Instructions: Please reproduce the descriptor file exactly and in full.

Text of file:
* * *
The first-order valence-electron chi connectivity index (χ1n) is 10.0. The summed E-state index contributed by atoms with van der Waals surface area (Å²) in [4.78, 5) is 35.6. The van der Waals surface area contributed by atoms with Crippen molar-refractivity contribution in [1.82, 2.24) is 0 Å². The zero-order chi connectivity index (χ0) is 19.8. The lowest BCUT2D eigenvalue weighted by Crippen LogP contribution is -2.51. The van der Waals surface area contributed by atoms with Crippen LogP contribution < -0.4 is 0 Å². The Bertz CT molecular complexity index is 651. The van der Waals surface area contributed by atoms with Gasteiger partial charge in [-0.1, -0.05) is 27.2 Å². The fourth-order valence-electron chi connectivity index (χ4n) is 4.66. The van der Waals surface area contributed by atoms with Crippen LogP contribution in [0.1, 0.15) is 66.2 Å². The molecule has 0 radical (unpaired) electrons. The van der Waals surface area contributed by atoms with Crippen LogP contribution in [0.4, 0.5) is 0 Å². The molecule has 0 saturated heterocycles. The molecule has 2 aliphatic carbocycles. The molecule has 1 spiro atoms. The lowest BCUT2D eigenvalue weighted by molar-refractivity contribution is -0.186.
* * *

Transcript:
The first-order valence-electron chi connectivity index (χ1n) is 10.0. The summed E-state index contributed by atoms with van der Waals surface area (Å²) in [4.78, 5) is 35.6. The van der Waals surface area contributed by atoms with Crippen molar-refractivity contribution in [1.82, 2.24) is 0 Å². The zero-order chi connectivity index (χ0) is 19.8. The lowest BCUT2D eigenvalue weighted by Crippen LogP contribution is -2.51. The van der Waals surface area contributed by atoms with Crippen LogP contribution < -0.4 is 0 Å². The Bertz CT molecular complexity index is 651. The van der Waals surface area contributed by atoms with Gasteiger partial charge in [-0.1, -0.05) is 27.2 Å². The fourth-order valence-electron chi connectivity index (χ4n) is 4.66. The van der Waals surface area contributed by atoms with Crippen LogP contribution in [0.1, 0.15) is 66.2 Å². The molecule has 0 radical (unpaired) electrons. The van der Waals surface area contributed by atoms with Crippen LogP contribution in [0.4, 0.5) is 0 Å². The molecule has 0 saturated heterocycles. The molecule has 2 aliphatic carbocycles. The molecule has 1 spiro atoms. The lowest BCUT2D eigenvalue weighted by molar-refractivity contribution is -0.186.